You can treat pubic lice at home using an insecticide lotion, available from chemists without prescription or from your GP or a sexual health clinic. The doctor or pharmacist will recommend the best treatment for you. Follow instructions for use, leaving the lotion on for the recommended time. You may need to use the treatment a second time, a week later, to make sure you have cleared the infestation.

Other people in your household should also be treated, as should any partners or anyone you have had intimate contact with, such as sharing a bed. Do not have sex or close body contact until you have been successfully treated.

Insecticide lotions are also effective against scabies. You apply them to your whole body (except your head) and leave them overnight, rinsing them off after 8 to 24 hours. Follow the instructions for applying the treatment carefully. You may need to do a second treatment a week later.

The itching may continue for a few weeks after treatment. Hydrocortisone cream, calamine lotion or antihistamines can help with this. Try not to scratch, as this can result in a secondary skin infection. If this happens, you may need antibiotic treatment. If left untreated, scabies can cause severe skin irritation. 

For both pubic lice and scabies, wash all clothes, towels and bedding you have used on a hot cycle (50°C or higher) when you start treatment. If there are items that can’t be washed, put them in an airtight bag for three days.

In cases of crusted scabies (see below), clean the floors at home and vacuum your carpets and furniture such as sofas and armchairs.


There is a more severe form of scabies called crusted scabies (also known as Norwegian scabies). People with a weakened immune system (with a low CD4 cell count) may be more at risk of this complication, as your immune system may not be able to limit the mites reproducing.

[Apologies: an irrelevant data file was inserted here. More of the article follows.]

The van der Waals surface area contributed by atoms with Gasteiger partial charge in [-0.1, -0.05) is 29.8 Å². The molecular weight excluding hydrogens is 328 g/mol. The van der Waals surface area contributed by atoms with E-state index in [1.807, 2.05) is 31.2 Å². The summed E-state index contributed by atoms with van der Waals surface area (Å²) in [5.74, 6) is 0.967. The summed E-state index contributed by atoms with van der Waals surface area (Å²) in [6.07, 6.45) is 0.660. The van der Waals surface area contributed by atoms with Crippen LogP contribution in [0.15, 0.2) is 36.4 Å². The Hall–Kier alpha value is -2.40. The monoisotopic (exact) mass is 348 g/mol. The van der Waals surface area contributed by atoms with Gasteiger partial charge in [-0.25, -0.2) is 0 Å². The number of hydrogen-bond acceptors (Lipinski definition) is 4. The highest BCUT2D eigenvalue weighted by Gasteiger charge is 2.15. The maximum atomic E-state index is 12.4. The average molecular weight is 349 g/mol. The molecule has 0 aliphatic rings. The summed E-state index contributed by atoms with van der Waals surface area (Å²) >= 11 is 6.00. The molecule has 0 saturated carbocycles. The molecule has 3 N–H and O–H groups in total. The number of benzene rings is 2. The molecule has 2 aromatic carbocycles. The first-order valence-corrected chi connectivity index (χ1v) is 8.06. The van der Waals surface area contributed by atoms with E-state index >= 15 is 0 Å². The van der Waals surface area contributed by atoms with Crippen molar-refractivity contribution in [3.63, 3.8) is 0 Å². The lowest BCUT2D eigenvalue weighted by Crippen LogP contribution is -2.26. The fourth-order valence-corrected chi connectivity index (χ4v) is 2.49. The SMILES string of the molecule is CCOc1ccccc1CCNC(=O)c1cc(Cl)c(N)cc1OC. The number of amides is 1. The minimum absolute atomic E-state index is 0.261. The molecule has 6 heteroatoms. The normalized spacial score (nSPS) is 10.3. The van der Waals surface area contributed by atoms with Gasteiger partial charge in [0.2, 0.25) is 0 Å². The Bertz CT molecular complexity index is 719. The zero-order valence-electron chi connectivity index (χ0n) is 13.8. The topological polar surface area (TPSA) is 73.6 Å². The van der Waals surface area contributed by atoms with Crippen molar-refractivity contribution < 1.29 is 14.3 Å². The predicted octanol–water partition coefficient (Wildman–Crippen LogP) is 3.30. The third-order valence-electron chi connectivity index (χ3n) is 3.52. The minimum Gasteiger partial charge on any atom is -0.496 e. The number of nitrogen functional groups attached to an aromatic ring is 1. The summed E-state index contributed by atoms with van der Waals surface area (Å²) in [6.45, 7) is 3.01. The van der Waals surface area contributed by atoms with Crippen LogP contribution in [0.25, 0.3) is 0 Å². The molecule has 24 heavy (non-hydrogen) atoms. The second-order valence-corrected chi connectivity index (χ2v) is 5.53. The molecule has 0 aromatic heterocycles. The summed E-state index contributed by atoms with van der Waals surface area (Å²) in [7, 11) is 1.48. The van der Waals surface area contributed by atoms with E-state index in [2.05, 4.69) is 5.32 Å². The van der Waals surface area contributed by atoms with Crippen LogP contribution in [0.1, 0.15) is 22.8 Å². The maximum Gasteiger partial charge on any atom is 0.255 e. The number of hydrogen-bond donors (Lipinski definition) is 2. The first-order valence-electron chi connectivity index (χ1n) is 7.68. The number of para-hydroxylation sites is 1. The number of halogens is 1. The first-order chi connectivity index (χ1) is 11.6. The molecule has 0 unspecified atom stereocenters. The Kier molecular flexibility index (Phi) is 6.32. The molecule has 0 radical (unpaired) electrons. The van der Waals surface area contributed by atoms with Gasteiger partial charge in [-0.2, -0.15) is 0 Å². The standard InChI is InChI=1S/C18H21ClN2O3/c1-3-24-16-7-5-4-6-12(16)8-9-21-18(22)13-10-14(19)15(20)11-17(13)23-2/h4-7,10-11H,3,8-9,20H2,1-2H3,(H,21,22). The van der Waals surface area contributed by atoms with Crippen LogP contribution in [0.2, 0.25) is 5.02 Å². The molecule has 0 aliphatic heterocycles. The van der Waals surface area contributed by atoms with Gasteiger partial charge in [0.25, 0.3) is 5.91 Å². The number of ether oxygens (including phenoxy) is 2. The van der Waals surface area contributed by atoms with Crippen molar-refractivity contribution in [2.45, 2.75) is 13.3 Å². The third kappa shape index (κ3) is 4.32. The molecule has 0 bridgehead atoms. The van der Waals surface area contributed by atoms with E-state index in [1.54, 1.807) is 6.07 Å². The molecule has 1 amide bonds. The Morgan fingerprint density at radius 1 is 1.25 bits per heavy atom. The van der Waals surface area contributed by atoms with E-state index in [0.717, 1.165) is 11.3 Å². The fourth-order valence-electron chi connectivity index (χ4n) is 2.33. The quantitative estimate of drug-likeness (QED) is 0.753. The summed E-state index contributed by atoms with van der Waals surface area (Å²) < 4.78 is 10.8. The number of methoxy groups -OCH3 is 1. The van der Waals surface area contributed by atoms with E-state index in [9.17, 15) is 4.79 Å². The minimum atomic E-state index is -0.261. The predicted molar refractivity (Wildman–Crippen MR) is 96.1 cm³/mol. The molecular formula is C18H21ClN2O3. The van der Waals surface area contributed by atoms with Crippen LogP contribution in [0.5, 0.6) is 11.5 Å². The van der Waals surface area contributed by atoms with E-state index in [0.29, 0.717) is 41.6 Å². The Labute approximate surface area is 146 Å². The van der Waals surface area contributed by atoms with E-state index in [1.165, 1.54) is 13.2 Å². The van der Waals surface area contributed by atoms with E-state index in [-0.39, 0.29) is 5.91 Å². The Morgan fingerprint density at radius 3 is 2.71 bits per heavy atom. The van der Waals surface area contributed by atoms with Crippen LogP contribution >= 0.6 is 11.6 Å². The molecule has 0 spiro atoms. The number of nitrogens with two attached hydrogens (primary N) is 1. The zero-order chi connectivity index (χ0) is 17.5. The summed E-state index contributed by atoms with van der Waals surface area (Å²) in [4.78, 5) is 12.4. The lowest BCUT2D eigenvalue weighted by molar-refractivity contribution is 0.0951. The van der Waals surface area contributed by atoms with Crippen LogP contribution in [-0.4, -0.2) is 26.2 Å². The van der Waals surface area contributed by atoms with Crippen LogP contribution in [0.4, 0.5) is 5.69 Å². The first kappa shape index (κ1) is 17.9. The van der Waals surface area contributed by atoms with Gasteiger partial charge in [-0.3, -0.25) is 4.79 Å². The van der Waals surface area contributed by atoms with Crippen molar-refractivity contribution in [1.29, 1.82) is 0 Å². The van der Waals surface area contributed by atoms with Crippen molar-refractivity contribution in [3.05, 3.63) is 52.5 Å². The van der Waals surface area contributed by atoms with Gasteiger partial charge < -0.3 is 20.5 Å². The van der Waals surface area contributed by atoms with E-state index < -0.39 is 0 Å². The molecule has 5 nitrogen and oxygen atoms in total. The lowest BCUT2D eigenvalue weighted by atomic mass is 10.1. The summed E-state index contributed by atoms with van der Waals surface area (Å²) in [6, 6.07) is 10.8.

Crusted scabies can affect the whole body including the head and nails. The flaky rash can look like the skin condition psoriasis and, unlike standard scabies, does not itch. 

Crusted scabies can be treated with an insecticide taken orally (as a tablet), called ivermectin, alongside a cream.

This form of scabies is very contagious, so even minimal physical contact with others, or with infested bedding, towels or clothing, can pass it on.

Other health concerns

If you think you picked up pubic lice or scabies from sexual contact, consider having a full sexual health check-up to check for other sexually transmitted infections.

Although they feed on blood, pubic lice and scabies mites cannot pass on HIV.

This factsheet is due for review in November 2020

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This content was checked for accuracy at the time it was written. It may have been superseded by more recent developments. NAM recommends checking whether this is the most current information when making decisions that may affect your health.
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This content was checked for accuracy at the time it was written. It may have been superseded by more recent developments. NAM recommends checking whether this is the most current information when making decisions that may affect your health.

NAM’s information is intended to support, rather than replace, consultation with a healthcare professional. Talk to your doctor or another member of your healthcare team for advice tailored to your situation.